The words "thank" and "think" come from the same Anglo-Saxon root. To refuse to think is to refuse to thank. To be thoughtful is the very first step toward being thankful. Hence, in speaking of certain choice souls we say, "He is so thoughtful," or "She is so thoughtful." And these thoughtful ones are also grateful. Being grateful, they give expression to their gratitude in words and deeds of tenderness and love.

      But if our thoughtlessness works havoc in our relationships one with another, it is, if possible, even more deadly in our relation to God. It is so easy to forget God. We even forget each other in spite of the fact that we may clasp hands and look into each other's faces day by day. How much more prone we are to forget our unseen Lord! He does not utter his voice in the streets. He does not strive nor cry. (Matt. 12:19) We cannot see him with our physical eyes.

      In the rush of things, for many, the unseen becomes the unreal. For many, therefore, the fact of God is as dim as the shadow of a dream. But this man tells us that on a certain day of which he could never think without a quicker beating of the heart, he thought, and through his thinking passed out of withered winter into colorful and blooming spring.

      II

      I wonder what led to his thinking. He does not tell us. We can only guess.

      1. He may have been led to think by a sense of the sheer futility of life as he was living it. He found himself in the grip of unsatisfied hungers. He found himself tortured by thirsts that the fountains of this earth had not been able to slake. Tormented by these hungers and thirsts, he began to look about him with inquiring eyes. "I wonder," he said, "if there is anywhere a bread of which, if I eat, I will hunger no more. I wonder if there is anywhere a fountain from which I may drink and find it a well of water springing up into everlasting life?"

      Possibly, then, he was driven to thinking by an aching void that this world could not fill.

      2. He may have been made thoughtful, as we sometimes are, by the bursting upon him of some terrible calamity that left his life in ruins. One day he was passing along the road with a fair degree of comfort and ease. Then suddenly dire tragedy was upon him. The treasures to which he clung were ruthlessly wrung from his hands. The staff upon which he leaned was knocked from under him. The road that seemed so solid beneath his feet became a bog. In his desperate strait he began to wonder if there was not somewhere a hand mighty to help, a treasure that no thief could wrench out of his hands. He began to wonder if there was not a solid roadway that would be beneath his feet the very Rock of Ages. He may have been made thoughtful by having his heart broken.

      3. Or possibly he may have come face to face with a life of such rare spiritual beauty that it made his own seem very paltry and very cheap. Yesterday he was quite smugly content. Yesterday he said with a careless shrug: "I am as good as the average." Then this face came into view and he lost his confident swagger and lapsed into silence. For there was about this life a beauty that he did not possess. There was a peace to which he was a stranger. There was a haunting loveliness that took captive his mind and compelled him to ask for a reason. He was made to think, and in thinking he was driven to the conclusion that God was back of this radiant life, that nobody could account for such rare spiritual loveliness except God himself.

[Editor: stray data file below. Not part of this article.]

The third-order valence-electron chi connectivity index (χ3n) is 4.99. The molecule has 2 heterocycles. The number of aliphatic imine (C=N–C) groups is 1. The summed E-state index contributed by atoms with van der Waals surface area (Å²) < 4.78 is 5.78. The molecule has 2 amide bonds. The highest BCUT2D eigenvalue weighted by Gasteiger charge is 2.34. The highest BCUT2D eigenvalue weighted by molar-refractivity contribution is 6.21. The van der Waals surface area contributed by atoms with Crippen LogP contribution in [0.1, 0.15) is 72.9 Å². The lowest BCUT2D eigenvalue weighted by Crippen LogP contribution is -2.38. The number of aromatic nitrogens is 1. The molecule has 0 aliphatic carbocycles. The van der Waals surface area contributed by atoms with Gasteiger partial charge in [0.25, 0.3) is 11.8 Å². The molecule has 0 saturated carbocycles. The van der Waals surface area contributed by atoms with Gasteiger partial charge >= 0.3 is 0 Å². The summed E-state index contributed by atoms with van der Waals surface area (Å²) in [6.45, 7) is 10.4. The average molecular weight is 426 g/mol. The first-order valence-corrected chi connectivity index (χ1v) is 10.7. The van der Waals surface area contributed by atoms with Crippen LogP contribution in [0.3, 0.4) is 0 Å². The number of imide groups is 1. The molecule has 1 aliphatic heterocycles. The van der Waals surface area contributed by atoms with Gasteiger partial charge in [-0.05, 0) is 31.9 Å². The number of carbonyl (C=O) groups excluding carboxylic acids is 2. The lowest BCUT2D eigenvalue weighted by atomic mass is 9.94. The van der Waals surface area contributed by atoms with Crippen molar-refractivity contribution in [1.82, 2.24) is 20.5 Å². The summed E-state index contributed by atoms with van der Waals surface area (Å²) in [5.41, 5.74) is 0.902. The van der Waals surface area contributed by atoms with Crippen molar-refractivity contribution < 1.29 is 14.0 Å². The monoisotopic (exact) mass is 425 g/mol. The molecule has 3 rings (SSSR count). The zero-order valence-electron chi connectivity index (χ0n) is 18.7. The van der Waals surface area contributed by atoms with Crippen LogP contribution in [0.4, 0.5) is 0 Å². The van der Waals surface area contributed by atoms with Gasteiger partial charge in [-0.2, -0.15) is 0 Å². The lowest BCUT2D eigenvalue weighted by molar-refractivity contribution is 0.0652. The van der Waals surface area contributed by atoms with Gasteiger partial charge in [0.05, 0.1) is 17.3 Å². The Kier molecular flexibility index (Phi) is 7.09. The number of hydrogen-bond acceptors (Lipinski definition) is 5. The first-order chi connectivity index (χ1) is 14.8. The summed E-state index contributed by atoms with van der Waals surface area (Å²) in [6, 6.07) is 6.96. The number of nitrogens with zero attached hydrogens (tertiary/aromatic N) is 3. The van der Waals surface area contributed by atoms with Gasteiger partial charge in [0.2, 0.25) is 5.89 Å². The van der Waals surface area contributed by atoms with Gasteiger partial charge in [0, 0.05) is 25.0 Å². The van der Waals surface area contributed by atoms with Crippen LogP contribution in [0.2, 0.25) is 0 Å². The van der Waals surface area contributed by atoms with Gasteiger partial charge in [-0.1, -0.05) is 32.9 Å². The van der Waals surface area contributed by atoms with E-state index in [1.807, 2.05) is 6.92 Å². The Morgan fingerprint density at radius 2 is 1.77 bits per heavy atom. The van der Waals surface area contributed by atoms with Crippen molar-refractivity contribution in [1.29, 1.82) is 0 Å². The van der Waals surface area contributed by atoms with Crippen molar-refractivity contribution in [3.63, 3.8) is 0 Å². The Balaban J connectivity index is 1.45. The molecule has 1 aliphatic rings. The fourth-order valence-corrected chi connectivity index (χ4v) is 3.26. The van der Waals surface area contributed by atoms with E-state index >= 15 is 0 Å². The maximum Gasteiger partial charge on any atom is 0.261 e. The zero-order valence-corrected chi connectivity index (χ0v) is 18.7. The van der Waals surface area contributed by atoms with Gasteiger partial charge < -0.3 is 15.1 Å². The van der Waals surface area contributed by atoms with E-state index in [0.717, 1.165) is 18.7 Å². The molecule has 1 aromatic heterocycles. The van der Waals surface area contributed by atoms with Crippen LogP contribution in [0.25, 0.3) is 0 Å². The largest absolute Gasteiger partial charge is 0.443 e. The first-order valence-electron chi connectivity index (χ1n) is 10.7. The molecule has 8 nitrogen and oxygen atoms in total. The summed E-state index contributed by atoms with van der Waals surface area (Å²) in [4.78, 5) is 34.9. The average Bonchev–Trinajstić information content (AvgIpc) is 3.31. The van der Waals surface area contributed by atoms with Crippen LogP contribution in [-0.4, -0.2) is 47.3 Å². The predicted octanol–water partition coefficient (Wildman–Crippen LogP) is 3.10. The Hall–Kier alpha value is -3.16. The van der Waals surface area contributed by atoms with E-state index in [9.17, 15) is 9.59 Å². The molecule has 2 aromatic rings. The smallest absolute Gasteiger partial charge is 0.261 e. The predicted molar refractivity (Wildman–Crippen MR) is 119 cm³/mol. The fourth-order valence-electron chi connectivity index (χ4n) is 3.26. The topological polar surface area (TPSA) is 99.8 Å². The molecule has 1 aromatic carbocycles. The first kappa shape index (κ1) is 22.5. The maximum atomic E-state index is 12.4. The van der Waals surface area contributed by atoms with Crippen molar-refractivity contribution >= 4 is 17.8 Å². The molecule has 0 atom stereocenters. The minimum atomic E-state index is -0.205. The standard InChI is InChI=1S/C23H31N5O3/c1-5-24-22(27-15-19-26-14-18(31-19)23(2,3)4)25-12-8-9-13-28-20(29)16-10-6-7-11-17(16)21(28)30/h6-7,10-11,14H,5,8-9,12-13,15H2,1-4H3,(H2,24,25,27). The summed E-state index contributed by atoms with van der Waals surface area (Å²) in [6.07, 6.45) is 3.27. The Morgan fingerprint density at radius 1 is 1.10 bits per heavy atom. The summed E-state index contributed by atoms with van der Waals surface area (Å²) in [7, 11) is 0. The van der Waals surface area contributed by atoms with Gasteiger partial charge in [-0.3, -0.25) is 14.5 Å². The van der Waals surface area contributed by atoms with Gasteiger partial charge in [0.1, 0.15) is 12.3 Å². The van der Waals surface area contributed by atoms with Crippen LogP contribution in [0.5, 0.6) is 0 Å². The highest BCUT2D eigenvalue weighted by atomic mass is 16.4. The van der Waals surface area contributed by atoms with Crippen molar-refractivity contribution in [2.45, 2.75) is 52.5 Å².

I well remember a turning point in my own life. It was the first time that I ever hungered to know. As a lad I was the despair of the family. At the age of twelve I could not read with any degree of decency. I not only did not know, but what was far worse, I did not care to know. Then one day I was made to think. It came about in this fashion. A beautiful little girl, slightly younger than myself, came to our home for a visit. She was a great reader, but she knew nothing of the country. I was skillful with the horses as well as with the calves. I was an excellent rider, and in her eyes I became a hero overnight.

      Really, I have never been quite so great either before or since. But it was too good to last. One morning I went into her room to find her ill. She called to me and said: "I am ill this morning. I want you to read me a story out of one of these books." I felt flattered. No one had ever asked me to read before. They knew better. But my pleasure was short-lived. I could not read her story. But I thought there might be a "getting-out" place. So I said: "I can't read this. I read in the fourth reader." "Get me that," was the reply. I went for the book and, to my sorrow, found it. I then came back a bit like a galley slave at night, scourged to his dungeon. She found a story that she desired to hear, but again I failed. Then, in her surprise she laughed at me a little. But what stung far more, I saw pity in her eyes. She was actually sorry for her one-time hero. Then she said: "You ought to be in the first reader." And you know what I said to her? I said nothing. But what I said to myself was: "Some day I am going to know as much as you."

      In one of his books. Dr. Sockman has an illuminating chapter on "The Vanishing Sinner." He gives four very keen reasons why this present generation has lost its sense of sin. Somehow I feel like he has left out one supreme reason. The first step, in my opinion, in accounting for the vanishing sinner is the recognition of the fact of the vanishing saint. Wherever there is a sense of God there is always a sense of sin. The purest man must needs put his lips in the dust and cry, "Unclean! Unclean!" when he comes face to face with him. Now this sense of God is a personal experience for some, but for a vast multitude it must come through a Spirit-filled personality. Wherever a truly vital man appears to-day men are still convicted of sin. It was when the dying robber saw himself against the white background of Jesus Christ that he realized his guilt. And in the presence of genuine Christlikeness men are still made to think, they are still made to face the truth about themselves. In the saint they see not only what they are, but they see also what they might be. It may be that this psalmist came upon such a saint one day and became thoughtful and determined to discover his secret.